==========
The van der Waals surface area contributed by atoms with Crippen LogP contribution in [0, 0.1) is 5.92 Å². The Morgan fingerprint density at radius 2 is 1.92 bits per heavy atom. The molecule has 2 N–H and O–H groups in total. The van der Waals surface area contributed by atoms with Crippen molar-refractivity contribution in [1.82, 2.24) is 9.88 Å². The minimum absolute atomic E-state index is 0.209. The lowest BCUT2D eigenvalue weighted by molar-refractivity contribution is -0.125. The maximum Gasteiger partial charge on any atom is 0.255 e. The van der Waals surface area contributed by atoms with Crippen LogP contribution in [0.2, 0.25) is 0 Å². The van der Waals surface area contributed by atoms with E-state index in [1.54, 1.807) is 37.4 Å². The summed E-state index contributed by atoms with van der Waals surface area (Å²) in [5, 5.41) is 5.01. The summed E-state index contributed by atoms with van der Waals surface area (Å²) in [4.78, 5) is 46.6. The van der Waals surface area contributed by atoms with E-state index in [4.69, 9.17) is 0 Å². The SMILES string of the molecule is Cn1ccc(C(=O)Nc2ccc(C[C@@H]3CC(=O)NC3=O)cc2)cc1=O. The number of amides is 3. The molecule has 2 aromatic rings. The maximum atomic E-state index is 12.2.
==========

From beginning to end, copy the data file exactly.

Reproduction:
The van der Waals surface area contributed by atoms with Crippen LogP contribution in [0, 0.1) is 5.92 Å². The Morgan fingerprint density at radius 2 is 1.92 bits per heavy atom. The molecule has 2 N–H and O–H groups in total. The van der Waals surface area contributed by atoms with Crippen molar-refractivity contribution in [1.82, 2.24) is 9.88 Å². The minimum absolute atomic E-state index is 0.209. The lowest BCUT2D eigenvalue weighted by molar-refractivity contribution is -0.125. The maximum Gasteiger partial charge on any atom is 0.255 e. The van der Waals surface area contributed by atoms with Crippen LogP contribution in [0.2, 0.25) is 0 Å². The van der Waals surface area contributed by atoms with E-state index in [1.54, 1.807) is 37.4 Å². The summed E-state index contributed by atoms with van der Waals surface area (Å²) in [5, 5.41) is 5.01. The summed E-state index contributed by atoms with van der Waals surface area (Å²) in [4.78, 5) is 46.6. The van der Waals surface area contributed by atoms with E-state index in [4.69, 9.17) is 0 Å². The SMILES string of the molecule is Cn1ccc(C(=O)Nc2ccc(C[C@@H]3CC(=O)NC3=O)cc2)cc1=O. The number of amides is 3. The molecule has 2 aromatic rings. The maximum atomic E-state index is 12.2.